Sunday, June 17, 2012

Is Mother Teresa Less Of A Christian Because She Respected Other Religions?

I have no interest in Christian theology, but I'll explain the relevance of this below.

Christian blogger Tom Challies blogs about what he considers The Myth Of Mother Teresa, that though Mother Teresa's "legacy will doubtless be as one of history’s great humanitarians," nevertheless:
Upon examination, though, the Mother Teresa portrayed by the media and popularized in our culture is glorified (soon to be beatified) and almost deified. A close examination of her beliefs and the work she did shows that her legacy may be little more than fiction.

...While she worked with the poor, Mother Teresa was adamant that any type of evangelism was unnecessary. In her book, Life in the Spirit: Reflections, Meditations and Prayers, she says:
We never try to convert those who receive [aid from Missionaries of Charity] to Christianity but in our work we bear witness to the love of God’s presence and if Catholics, Protestants, Buddhists, or agnostics become for this better men — simply better — we will be satisfied.
It matters to the individual what church he belongs to. If that individual thinks and believes that this is the only way to God for her or him, this is the way God comes into their life — his life. If he does not know any other way and if he has no doubt so that he does not need to search then this is his way to salvation.” [emphasis added]
With such a statement we can only be left believing that she was more than a Catholic, but was a Universalist, believing essentially that all religion leads to the same God. Time and again we see her expounding such universalist beliefs.
Although Challies accepts that she was a Catholic, the fact that Mother Teresa accepted the validity of other religions outside of Christianity is an issue:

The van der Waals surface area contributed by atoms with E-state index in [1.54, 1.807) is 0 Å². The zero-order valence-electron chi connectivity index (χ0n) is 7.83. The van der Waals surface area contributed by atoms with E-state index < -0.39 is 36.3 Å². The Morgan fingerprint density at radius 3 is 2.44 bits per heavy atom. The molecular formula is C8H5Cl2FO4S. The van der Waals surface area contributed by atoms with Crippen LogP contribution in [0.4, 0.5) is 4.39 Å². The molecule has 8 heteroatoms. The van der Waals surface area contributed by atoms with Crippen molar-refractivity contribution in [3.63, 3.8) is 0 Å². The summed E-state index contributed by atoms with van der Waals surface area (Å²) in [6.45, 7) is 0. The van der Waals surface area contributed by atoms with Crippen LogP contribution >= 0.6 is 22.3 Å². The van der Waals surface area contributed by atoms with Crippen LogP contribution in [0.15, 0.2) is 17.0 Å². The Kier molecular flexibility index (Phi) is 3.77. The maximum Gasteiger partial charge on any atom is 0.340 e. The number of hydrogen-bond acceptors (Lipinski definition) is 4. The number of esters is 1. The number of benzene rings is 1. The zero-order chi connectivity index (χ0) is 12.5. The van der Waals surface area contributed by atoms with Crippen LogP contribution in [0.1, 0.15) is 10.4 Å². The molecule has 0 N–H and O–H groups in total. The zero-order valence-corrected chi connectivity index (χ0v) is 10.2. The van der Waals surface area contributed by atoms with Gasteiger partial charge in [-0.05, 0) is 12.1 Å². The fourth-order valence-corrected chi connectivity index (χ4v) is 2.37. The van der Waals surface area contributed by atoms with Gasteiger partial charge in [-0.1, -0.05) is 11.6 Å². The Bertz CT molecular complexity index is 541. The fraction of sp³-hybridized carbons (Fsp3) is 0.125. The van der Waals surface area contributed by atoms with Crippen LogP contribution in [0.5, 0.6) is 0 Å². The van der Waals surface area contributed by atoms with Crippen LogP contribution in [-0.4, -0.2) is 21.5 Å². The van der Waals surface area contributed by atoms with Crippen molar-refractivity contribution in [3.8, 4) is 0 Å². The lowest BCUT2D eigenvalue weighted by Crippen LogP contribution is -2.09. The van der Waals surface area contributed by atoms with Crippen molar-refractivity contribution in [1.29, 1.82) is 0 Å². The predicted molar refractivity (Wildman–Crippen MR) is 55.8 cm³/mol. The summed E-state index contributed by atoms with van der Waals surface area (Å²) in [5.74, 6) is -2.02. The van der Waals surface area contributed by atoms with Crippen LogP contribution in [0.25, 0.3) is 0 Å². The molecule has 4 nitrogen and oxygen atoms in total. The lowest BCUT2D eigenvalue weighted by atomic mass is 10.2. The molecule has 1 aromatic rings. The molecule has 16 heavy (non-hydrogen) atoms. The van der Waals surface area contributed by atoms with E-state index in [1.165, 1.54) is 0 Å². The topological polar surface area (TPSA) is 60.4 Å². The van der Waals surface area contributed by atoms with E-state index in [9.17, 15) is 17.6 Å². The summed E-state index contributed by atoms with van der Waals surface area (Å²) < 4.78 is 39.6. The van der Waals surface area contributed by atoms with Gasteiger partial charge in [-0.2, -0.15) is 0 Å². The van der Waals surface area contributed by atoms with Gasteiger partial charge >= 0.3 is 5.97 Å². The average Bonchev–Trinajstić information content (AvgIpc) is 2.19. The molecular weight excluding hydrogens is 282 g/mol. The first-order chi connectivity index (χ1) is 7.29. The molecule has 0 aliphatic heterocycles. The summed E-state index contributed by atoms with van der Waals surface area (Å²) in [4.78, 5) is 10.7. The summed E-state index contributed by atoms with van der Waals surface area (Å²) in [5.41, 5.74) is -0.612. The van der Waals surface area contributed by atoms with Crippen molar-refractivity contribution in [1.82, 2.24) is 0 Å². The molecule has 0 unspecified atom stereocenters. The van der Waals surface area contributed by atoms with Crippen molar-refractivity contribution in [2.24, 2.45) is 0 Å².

Consider also the following quote from another source, “I love all religions. … If people become better Hindus, better Muslims, better Buddhists by our acts of love, then there is something else growing there.” Or in another place, “All is God — Buddhists, Hindus, Christians, etc., all have access to the same God.”

We see, then, that Mother Teresa held beliefs that contradict many Biblical principles. [emphasis added]
Obviously, the Biblical principles referred to here are Christian Biblical principles.

It should be mentioned that Challies also claims that despite "tens of millions" of dollars donated to her charities each year, Mother Teresa's facilities were very rudimentary and no real health care.

Yet Challies is in no way accusing Mother Teresa of theft, and in his conclusion Challies' issue is theology:
she [Mother Teresa] provides us with an example not of a Christian responding to God’s call, but an example of deeds of charity and compassion completely separated from the Truth.
This truth, according to Challies, should have driven Mother Teresa to convert those she helped--much in the way that evangelists believe they are required to convert others to Christianity, especially Jews.

I blogged last week about the Southern Baptist Convention Resolution On Jewish Evangelism, according to which:
Whereas our evangelistic efforts have largely neglected the Jewish people, both at home and abroad, and there is evidence of a growing responsiveness among the Jewish people in some areas of our nation and our world; now, therefore…be it finally resolve, that we direct our energies and resources toward the proclamation of the gospel to the Jewish people.
This resolution is used to justify the attempt by Southern Baptists to convert a 12 year old Jewish boy, as reported back in 2006 in a segment on ABC's 20/20:




The approach by the ministers in the video, which included the admission by one minister that he had no problem with using deception in order to convert other, apparently struck a chord with viewers.

A positive, approving  chord.

According to an article in The Baptist Standard (misdated May 2000), '20/20' focuses on Texas church, SBC:
ABC News posted a synopsis of the program on its website following the program's airing and included a reader poll asking if it is "acceptable for evangelicals to try to convert children under the age of 13." By mid-day Monday, May 15, 60 percent of more than 5,300 respondents said yes, and 40 percent answered no.[emphasis added]

The bottom line is that ministers such as those in the video are accepted, while there is opposition to Mother Teresa because she not only did not proselytize, but she openly stated her respect for other religions.

Such chutzpah on her part apparently does not bode well for the reputation of Mother Teresa.

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